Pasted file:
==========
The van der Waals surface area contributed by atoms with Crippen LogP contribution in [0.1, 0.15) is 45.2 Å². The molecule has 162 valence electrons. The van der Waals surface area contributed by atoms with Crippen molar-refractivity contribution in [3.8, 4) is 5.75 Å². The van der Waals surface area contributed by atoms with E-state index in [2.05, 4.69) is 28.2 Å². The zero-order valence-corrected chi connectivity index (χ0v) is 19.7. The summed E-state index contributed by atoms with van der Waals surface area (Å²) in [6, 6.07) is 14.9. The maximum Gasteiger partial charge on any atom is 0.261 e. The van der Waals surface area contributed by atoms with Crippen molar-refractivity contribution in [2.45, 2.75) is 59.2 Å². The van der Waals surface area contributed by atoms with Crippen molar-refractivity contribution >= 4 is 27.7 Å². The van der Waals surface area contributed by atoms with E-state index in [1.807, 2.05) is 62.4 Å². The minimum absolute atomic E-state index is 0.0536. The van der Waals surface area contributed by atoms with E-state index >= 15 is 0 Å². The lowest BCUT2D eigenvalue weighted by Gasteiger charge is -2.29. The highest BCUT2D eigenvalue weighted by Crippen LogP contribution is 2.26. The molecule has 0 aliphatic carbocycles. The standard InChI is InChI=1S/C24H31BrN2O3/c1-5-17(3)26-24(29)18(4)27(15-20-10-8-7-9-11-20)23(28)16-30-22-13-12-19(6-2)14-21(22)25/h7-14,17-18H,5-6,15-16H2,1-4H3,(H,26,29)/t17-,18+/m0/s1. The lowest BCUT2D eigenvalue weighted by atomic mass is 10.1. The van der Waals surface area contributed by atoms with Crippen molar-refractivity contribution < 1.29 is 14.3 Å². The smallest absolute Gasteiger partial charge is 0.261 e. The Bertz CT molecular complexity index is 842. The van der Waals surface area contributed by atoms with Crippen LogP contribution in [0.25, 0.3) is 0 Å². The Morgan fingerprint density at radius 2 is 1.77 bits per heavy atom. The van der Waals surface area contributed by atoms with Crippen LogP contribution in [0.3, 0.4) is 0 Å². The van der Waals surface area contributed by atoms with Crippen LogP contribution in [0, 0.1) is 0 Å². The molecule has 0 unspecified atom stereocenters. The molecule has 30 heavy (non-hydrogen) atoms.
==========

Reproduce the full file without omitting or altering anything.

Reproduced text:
The van der Waals surface area contributed by atoms with Crippen LogP contribution in [0.1, 0.15) is 45.2 Å². The molecule has 162 valence electrons. The van der Waals surface area contributed by atoms with Crippen molar-refractivity contribution in [3.8, 4) is 5.75 Å². The van der Waals surface area contributed by atoms with E-state index in [2.05, 4.69) is 28.2 Å². The zero-order valence-corrected chi connectivity index (χ0v) is 19.7. The summed E-state index contributed by atoms with van der Waals surface area (Å²) in [6, 6.07) is 14.9. The maximum Gasteiger partial charge on any atom is 0.261 e. The van der Waals surface area contributed by atoms with Crippen molar-refractivity contribution in [2.45, 2.75) is 59.2 Å². The van der Waals surface area contributed by atoms with Crippen molar-refractivity contribution >= 4 is 27.7 Å². The van der Waals surface area contributed by atoms with E-state index in [1.807, 2.05) is 62.4 Å². The minimum absolute atomic E-state index is 0.0536. The van der Waals surface area contributed by atoms with E-state index >= 15 is 0 Å². The lowest BCUT2D eigenvalue weighted by Gasteiger charge is -2.29. The highest BCUT2D eigenvalue weighted by Crippen LogP contribution is 2.26. The molecule has 0 aliphatic carbocycles. The standard InChI is InChI=1S/C24H31BrN2O3/c1-5-17(3)26-24(29)18(4)27(15-20-10-8-7-9-11-20)23(28)16-30-22-13-12-19(6-2)14-21(22)25/h7-14,17-18H,5-6,15-16H2,1-4H3,(H,26,29)/t17-,18+/m0/s1. The lowest BCUT2D eigenvalue weighted by atomic mass is 10.1. The van der Waals surface area contributed by atoms with Crippen molar-refractivity contribution < 1.29 is 14.3 Å². The smallest absolute Gasteiger partial charge is 0.261 e. The Bertz CT molecular complexity index is 842. The van der Waals surface area contributed by atoms with Crippen LogP contribution in [0.25, 0.3) is 0 Å². The Morgan fingerprint density at radius 2 is 1.77 bits per heavy atom. The van der Waals surface area contributed by atoms with Crippen LogP contribution in [0.3, 0.4) is 0 Å². The van der Waals surface area contributed by atoms with Crippen LogP contribution in [0, 0.1) is 0 Å². The molecule has 0 unspecified atom stereocenters. The molecule has 30 heavy (non-hydrogen) atoms.